Students who have already started to acquire tools should feel free to bring them along. Instructors at the School will teach each student how to sharpen and tune them so that students can use them in the class. While each student bench has storage space for personal items and project parts, students should bring their tools in a tool bag or box for convenience. The School’s website provides a detailed list of required tools.

The Foundation course is divided into three basic units, each respectively three, four and five weeks long.
During the first three weeks of class, the School’s goal is to develop the student’s basic competence with hand tools, train the student in woodworking machine safety, and to educate them in the basic principles of woodworking. Students will learn the basics of shop safety, hand tool use, sharpening, design, wood selection, lumber preparation, hand joinery and project execution.

While the emphasis will be on hand joinery skills, students will get a good grounding in the safe use of woodworking machines for lumber preparation and dimensioning.

During the fourth through seventh weeks of class, the School’s goal is to further build student proficiency with hand tools and to help students deepen their understanding of the basic principles of woodworking. Students will focus on the design and construction of a small solid wood frame and panel cabinet with doors, drawers, and moldings.

The class will also look at the traditional techniques for adding detail and interest to design through beading and chamfering to create shadow lines. Students will learn how to make tools to create these essential details.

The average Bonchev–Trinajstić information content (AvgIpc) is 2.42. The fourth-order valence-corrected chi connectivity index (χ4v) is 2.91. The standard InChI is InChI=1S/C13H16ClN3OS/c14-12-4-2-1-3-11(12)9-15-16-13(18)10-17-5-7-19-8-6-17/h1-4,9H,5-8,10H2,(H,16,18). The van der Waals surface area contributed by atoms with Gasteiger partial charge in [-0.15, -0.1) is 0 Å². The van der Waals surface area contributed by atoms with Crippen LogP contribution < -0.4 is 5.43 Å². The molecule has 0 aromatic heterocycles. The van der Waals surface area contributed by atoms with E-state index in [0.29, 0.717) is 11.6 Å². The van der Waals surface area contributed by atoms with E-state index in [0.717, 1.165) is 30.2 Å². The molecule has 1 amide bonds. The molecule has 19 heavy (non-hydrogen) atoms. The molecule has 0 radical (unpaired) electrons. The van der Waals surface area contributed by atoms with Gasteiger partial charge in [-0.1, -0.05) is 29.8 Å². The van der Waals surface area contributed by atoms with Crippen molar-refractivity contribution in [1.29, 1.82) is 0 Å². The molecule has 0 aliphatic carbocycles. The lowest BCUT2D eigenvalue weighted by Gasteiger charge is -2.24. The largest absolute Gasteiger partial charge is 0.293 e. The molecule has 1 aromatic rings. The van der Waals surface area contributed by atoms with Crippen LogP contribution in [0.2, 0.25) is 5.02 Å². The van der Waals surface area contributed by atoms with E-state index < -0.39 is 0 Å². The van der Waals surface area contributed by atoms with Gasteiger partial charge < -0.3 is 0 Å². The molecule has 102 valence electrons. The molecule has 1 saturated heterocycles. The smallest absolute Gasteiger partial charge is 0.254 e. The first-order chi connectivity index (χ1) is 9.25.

During the advanced project work portion of the course, the School’s goal is to build student confidence with hand tools and to deepen their understanding of the basic principles of woodworking. Students will construct a project of their choice that will build upon the basic skills they’ve learned during the first seven weeks, one that will require them to learn and employ even more advanced hand tool techniques.
The School and shop are situated in the Old Power House at Fort Worden. The School presently has two teaching spaces – a bench room and machine room. The bench room is equipped with a large, professional quality workbench for each student and is the focus of student work during the class. Each work bench is stocked with a set of high quality handtools. Classes at the School run from 9:00am sharp through 5:00pm, Monday through Friday, with an hour’s break for lunch at noon, and 15 minutes breaks mid-morning and mid-afternoon.

Information about scholarship and work trade opportunities will be available in early October.
This is an intensive course, one that will repay student focus and concentration with skills for a lifetime. For more details, see the School’s website at www.ptwoodschool.com .